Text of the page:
I’m going to borrow a phrase from the world of disability justice advocates: nothing about us, without us. We no longer tolerate all-male panels talking about women’s issues. I want to hear more from intermarried people and from Jews proud of our mixed backgrounds.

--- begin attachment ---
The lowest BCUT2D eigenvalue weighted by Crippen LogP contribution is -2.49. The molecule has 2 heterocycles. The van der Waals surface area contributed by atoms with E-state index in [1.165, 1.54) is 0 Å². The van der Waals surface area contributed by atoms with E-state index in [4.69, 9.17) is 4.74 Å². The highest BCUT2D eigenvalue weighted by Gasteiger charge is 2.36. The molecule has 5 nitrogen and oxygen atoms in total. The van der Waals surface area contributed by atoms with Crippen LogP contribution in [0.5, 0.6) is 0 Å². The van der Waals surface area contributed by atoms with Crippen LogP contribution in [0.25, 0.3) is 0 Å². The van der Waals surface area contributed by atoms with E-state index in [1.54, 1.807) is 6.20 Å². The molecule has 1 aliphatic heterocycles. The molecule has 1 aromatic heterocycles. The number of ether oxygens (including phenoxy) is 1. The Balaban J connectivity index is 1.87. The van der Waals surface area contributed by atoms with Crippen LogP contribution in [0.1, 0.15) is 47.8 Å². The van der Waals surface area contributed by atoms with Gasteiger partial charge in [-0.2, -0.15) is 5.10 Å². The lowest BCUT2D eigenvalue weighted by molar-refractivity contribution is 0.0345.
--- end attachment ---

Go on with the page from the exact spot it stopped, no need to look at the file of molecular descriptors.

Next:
Sociology and population studies can tell you who says they “feel Jewish” on a survey, but they don’t say why. No family’s rich and complicated story can be told through these studies. Sociology is a discipline well-known for its ideological dimension and for motivated reasoning, where researchers look for the answers they already believe are true. In the case of Jewish intermarriage, sociology has mirrored the mainstream Jewish community’s anxieties. As Lila Corwin Berman wrote in her 2008 article Sociology, Jews, and Intermarriage in Twentieth-Century America, “sociological thought shifted from defining Jewish outmarriage as a step toward creating a true melting pot to defending inmarriage as crucial to the ideals of democracy and social stability.” In other words, once we thought intermarriage would help knit Jews together with a diverse array of other American communities, and now we think it’s tearing us apart. Sociology tells us about the values of the people doing it, and those peoples’ values shifted massively to be against intermarriage.